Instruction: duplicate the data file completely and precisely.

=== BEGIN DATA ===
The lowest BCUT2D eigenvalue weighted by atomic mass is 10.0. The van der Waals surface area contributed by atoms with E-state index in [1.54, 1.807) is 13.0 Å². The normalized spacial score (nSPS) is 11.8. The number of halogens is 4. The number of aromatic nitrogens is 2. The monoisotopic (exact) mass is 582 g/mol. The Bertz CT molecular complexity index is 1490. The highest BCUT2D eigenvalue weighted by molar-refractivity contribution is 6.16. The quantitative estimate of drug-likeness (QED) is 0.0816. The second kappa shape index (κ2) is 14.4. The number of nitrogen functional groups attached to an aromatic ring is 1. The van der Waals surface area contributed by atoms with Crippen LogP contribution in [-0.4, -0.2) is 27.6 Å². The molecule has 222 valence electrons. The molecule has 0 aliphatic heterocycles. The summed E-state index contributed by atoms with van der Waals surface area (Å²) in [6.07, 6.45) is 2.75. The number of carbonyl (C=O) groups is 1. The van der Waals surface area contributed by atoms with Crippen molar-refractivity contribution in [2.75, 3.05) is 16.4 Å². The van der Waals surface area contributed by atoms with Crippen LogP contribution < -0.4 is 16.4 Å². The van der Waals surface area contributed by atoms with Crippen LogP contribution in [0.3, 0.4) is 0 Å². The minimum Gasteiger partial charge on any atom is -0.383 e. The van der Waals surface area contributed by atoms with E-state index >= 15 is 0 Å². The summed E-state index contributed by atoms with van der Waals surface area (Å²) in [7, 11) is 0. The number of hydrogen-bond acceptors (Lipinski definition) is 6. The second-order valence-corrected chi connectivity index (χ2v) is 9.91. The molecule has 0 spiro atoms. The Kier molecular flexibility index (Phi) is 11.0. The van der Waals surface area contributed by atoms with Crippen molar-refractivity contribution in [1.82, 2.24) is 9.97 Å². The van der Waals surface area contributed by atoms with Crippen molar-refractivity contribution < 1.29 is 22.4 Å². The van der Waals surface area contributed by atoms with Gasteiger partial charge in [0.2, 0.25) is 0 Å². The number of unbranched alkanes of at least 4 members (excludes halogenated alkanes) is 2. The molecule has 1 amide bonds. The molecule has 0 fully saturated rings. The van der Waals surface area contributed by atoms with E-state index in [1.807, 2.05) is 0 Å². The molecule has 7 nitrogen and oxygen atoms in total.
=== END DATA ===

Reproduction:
The lowest BCUT2D eigenvalue weighted by atomic mass is 10.0. The van der Waals surface area contributed by atoms with E-state index in [1.54, 1.807) is 13.0 Å². The normalized spacial score (nSPS) is 11.8. The number of halogens is 4. The number of aromatic nitrogens is 2. The monoisotopic (exact) mass is 582 g/mol. The Bertz CT molecular complexity index is 1490. The highest BCUT2D eigenvalue weighted by molar-refractivity contribution is 6.16. The quantitative estimate of drug-likeness (QED) is 0.0816. The second kappa shape index (κ2) is 14.4. The number of nitrogen functional groups attached to an aromatic ring is 1. The van der Waals surface area contributed by atoms with Crippen LogP contribution in [-0.4, -0.2) is 27.6 Å². The molecule has 222 valence electrons. The molecule has 0 aliphatic heterocycles. The summed E-state index contributed by atoms with van der Waals surface area (Å²) in [6.07, 6.45) is 2.75. The number of carbonyl (C=O) groups is 1. The van der Waals surface area contributed by atoms with Crippen molar-refractivity contribution in [2.75, 3.05) is 16.4 Å². The van der Waals surface area contributed by atoms with Crippen LogP contribution < -0.4 is 16.4 Å². The van der Waals surface area contributed by atoms with Crippen LogP contribution in [0.3, 0.4) is 0 Å². The minimum Gasteiger partial charge on any atom is -0.383 e. The van der Waals surface area contributed by atoms with E-state index >= 15 is 0 Å². The summed E-state index contributed by atoms with van der Waals surface area (Å²) in [7, 11) is 0. The number of hydrogen-bond acceptors (Lipinski definition) is 6. The second-order valence-corrected chi connectivity index (χ2v) is 9.91. The molecule has 0 spiro atoms. The Kier molecular flexibility index (Phi) is 11.0. The van der Waals surface area contributed by atoms with Crippen molar-refractivity contribution in [1.82, 2.24) is 9.97 Å². The van der Waals surface area contributed by atoms with Crippen molar-refractivity contribution < 1.29 is 22.4 Å². The van der Waals surface area contributed by atoms with Gasteiger partial charge in [0.2, 0.25) is 0 Å². The number of unbranched alkanes of at least 4 members (excludes halogenated alkanes) is 2. The molecule has 1 amide bonds. The molecule has 0 fully saturated rings. The van der Waals surface area contributed by atoms with E-state index in [1.807, 2.05) is 0 Å². The molecule has 7 nitrogen and oxygen atoms in total.